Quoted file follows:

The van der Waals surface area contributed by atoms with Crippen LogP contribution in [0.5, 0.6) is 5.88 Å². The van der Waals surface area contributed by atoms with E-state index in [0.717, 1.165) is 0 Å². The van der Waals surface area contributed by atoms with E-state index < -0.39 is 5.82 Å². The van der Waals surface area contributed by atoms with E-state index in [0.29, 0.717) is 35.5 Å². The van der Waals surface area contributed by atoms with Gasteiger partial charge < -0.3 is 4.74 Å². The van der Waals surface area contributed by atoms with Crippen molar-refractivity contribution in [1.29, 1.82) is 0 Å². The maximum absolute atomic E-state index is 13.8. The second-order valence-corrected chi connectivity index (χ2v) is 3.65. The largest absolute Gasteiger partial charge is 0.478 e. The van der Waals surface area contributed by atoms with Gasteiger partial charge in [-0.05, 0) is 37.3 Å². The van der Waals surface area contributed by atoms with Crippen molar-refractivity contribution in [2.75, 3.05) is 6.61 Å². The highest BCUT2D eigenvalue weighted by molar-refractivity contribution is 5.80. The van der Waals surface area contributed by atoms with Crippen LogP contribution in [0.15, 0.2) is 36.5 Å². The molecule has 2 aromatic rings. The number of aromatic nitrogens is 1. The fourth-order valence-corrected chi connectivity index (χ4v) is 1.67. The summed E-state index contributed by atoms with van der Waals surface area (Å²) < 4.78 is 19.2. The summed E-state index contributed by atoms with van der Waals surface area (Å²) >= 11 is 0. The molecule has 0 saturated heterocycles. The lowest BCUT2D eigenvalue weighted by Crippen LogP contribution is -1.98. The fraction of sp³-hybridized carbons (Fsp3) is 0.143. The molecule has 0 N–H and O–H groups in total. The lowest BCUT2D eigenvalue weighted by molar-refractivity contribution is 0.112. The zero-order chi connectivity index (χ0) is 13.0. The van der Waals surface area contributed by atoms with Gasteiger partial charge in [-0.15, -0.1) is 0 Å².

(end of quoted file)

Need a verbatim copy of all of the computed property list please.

The van der Waals surface area contributed by atoms with Crippen LogP contribution in [0.5, 0.6) is 5.88 Å². The van der Waals surface area contributed by atoms with E-state index in [0.717, 1.165) is 0 Å². The van der Waals surface area contributed by atoms with E-state index < -0.39 is 5.82 Å². The van der Waals surface area contributed by atoms with E-state index in [0.29, 0.717) is 35.5 Å². The van der Waals surface area contributed by atoms with Gasteiger partial charge < -0.3 is 4.74 Å². The van der Waals surface area contributed by atoms with Crippen molar-refractivity contribution in [1.29, 1.82) is 0 Å². The maximum absolute atomic E-state index is 13.8. The second-order valence-corrected chi connectivity index (χ2v) is 3.65. The largest absolute Gasteiger partial charge is 0.478 e. The van der Waals surface area contributed by atoms with Gasteiger partial charge in [-0.05, 0) is 37.3 Å². The van der Waals surface area contributed by atoms with Crippen molar-refractivity contribution in [2.75, 3.05) is 6.61 Å². The highest BCUT2D eigenvalue weighted by molar-refractivity contribution is 5.80. The van der Waals surface area contributed by atoms with Crippen LogP contribution in [0.15, 0.2) is 36.5 Å². The molecule has 2 aromatic rings. The number of aromatic nitrogens is 1. The fourth-order valence-corrected chi connectivity index (χ4v) is 1.67. The summed E-state index contributed by atoms with van der Waals surface area (Å²) < 4.78 is 19.2. The summed E-state index contributed by atoms with van der Waals surface area (Å²) >= 11 is 0. The molecule has 0 saturated heterocycles. The lowest BCUT2D eigenvalue weighted by Crippen LogP contribution is -1.98. The fraction of sp³-hybridized carbons (Fsp3) is 0.143. The molecule has 0 N–H and O–H groups in total. The lowest BCUT2D eigenvalue weighted by molar-refractivity contribution is 0.112. The zero-order chi connectivity index (χ0) is 13.0. The van der Waals surface area contributed by atoms with Gasteiger partial charge in [-0.15, -0.1) is 0 Å².